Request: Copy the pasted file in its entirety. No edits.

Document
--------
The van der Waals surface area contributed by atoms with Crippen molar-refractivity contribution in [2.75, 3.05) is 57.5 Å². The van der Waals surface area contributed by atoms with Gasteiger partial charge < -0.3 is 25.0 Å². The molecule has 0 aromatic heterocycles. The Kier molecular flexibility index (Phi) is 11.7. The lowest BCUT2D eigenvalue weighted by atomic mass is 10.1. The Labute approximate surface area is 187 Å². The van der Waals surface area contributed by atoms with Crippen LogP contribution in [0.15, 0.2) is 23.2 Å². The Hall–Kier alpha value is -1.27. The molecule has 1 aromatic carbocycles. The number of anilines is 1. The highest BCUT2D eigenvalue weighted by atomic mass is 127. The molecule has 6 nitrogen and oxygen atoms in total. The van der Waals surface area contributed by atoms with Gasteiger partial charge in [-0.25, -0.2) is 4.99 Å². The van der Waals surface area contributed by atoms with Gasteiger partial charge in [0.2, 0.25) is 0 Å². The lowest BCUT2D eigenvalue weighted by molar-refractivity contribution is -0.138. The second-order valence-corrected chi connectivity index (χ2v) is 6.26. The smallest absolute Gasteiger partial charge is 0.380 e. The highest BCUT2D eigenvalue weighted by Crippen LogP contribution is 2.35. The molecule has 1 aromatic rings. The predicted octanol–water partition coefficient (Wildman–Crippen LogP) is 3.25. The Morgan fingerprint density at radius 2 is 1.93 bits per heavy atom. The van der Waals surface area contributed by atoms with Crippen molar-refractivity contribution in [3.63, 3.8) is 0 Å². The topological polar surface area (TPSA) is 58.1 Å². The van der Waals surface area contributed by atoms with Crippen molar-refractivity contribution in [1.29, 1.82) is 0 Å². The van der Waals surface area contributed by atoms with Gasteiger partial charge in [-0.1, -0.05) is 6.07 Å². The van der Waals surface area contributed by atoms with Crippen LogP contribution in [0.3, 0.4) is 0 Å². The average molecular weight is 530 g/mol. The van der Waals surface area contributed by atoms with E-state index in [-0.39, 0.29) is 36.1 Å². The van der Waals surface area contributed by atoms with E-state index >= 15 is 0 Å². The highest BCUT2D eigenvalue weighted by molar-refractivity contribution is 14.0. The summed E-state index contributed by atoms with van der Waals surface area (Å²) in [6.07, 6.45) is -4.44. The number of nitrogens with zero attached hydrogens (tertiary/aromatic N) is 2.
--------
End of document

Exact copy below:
The van der Waals surface area contributed by atoms with Crippen molar-refractivity contribution in [2.75, 3.05) is 57.5 Å². The van der Waals surface area contributed by atoms with Gasteiger partial charge < -0.3 is 25.0 Å². The molecule has 0 aromatic heterocycles. The Kier molecular flexibility index (Phi) is 11.7. The lowest BCUT2D eigenvalue weighted by atomic mass is 10.1. The Labute approximate surface area is 187 Å². The van der Waals surface area contributed by atoms with Crippen LogP contribution in [0.15, 0.2) is 23.2 Å². The Hall–Kier alpha value is -1.27. The molecule has 1 aromatic carbocycles. The number of anilines is 1. The highest BCUT2D eigenvalue weighted by atomic mass is 127. The molecule has 6 nitrogen and oxygen atoms in total. The van der Waals surface area contributed by atoms with Gasteiger partial charge in [-0.25, -0.2) is 4.99 Å². The van der Waals surface area contributed by atoms with Gasteiger partial charge in [0.2, 0.25) is 0 Å². The lowest BCUT2D eigenvalue weighted by molar-refractivity contribution is -0.138. The second-order valence-corrected chi connectivity index (χ2v) is 6.26. The smallest absolute Gasteiger partial charge is 0.380 e. The highest BCUT2D eigenvalue weighted by Crippen LogP contribution is 2.35. The molecule has 1 aromatic rings. The predicted octanol–water partition coefficient (Wildman–Crippen LogP) is 3.25. The Morgan fingerprint density at radius 2 is 1.93 bits per heavy atom. The van der Waals surface area contributed by atoms with Crippen molar-refractivity contribution in [3.63, 3.8) is 0 Å². The topological polar surface area (TPSA) is 58.1 Å². The van der Waals surface area contributed by atoms with Crippen molar-refractivity contribution in [1.29, 1.82) is 0 Å². The van der Waals surface area contributed by atoms with Gasteiger partial charge in [-0.1, -0.05) is 6.07 Å². The van der Waals surface area contributed by atoms with Crippen LogP contribution in [0.3, 0.4) is 0 Å². The average molecular weight is 530 g/mol. The van der Waals surface area contributed by atoms with E-state index in [-0.39, 0.29) is 36.1 Å². The van der Waals surface area contributed by atoms with E-state index >= 15 is 0 Å². The highest BCUT2D eigenvalue weighted by molar-refractivity contribution is 14.0. The summed E-state index contributed by atoms with van der Waals surface area (Å²) in [6.07, 6.45) is -4.44. The number of nitrogens with zero attached hydrogens (tertiary/aromatic N) is 2.